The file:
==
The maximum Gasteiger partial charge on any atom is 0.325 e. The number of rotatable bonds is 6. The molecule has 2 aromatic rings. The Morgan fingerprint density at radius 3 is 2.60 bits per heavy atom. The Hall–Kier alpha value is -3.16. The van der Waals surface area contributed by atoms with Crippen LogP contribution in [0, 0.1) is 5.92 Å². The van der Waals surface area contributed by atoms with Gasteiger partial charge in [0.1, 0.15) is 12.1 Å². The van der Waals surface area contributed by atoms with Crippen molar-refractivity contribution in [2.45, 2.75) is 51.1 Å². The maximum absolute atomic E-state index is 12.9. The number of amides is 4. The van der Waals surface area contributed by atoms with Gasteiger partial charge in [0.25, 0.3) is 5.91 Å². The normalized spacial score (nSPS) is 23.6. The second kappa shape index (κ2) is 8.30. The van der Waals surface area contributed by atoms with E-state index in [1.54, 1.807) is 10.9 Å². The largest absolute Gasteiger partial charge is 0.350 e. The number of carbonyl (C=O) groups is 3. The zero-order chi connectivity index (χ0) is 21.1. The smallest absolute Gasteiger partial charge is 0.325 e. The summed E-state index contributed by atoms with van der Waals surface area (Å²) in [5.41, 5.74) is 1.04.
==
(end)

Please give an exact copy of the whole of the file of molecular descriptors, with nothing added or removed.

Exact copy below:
The maximum Gasteiger partial charge on any atom is 0.325 e. The number of rotatable bonds is 6. The molecule has 2 aromatic rings. The Morgan fingerprint density at radius 3 is 2.60 bits per heavy atom. The Hall–Kier alpha value is -3.16. The van der Waals surface area contributed by atoms with Crippen LogP contribution in [0, 0.1) is 5.92 Å². The van der Waals surface area contributed by atoms with Gasteiger partial charge in [0.1, 0.15) is 12.1 Å². The van der Waals surface area contributed by atoms with Crippen molar-refractivity contribution in [2.45, 2.75) is 51.1 Å². The maximum absolute atomic E-state index is 12.9. The number of amides is 4. The van der Waals surface area contributed by atoms with Gasteiger partial charge in [0.25, 0.3) is 5.91 Å². The normalized spacial score (nSPS) is 23.6. The second kappa shape index (κ2) is 8.30. The van der Waals surface area contributed by atoms with E-state index in [1.54, 1.807) is 10.9 Å². The largest absolute Gasteiger partial charge is 0.350 e. The number of carbonyl (C=O) groups is 3. The zero-order chi connectivity index (χ0) is 21.1. The smallest absolute Gasteiger partial charge is 0.325 e. The summed E-state index contributed by atoms with van der Waals surface area (Å²) in [5.41, 5.74) is 1.04.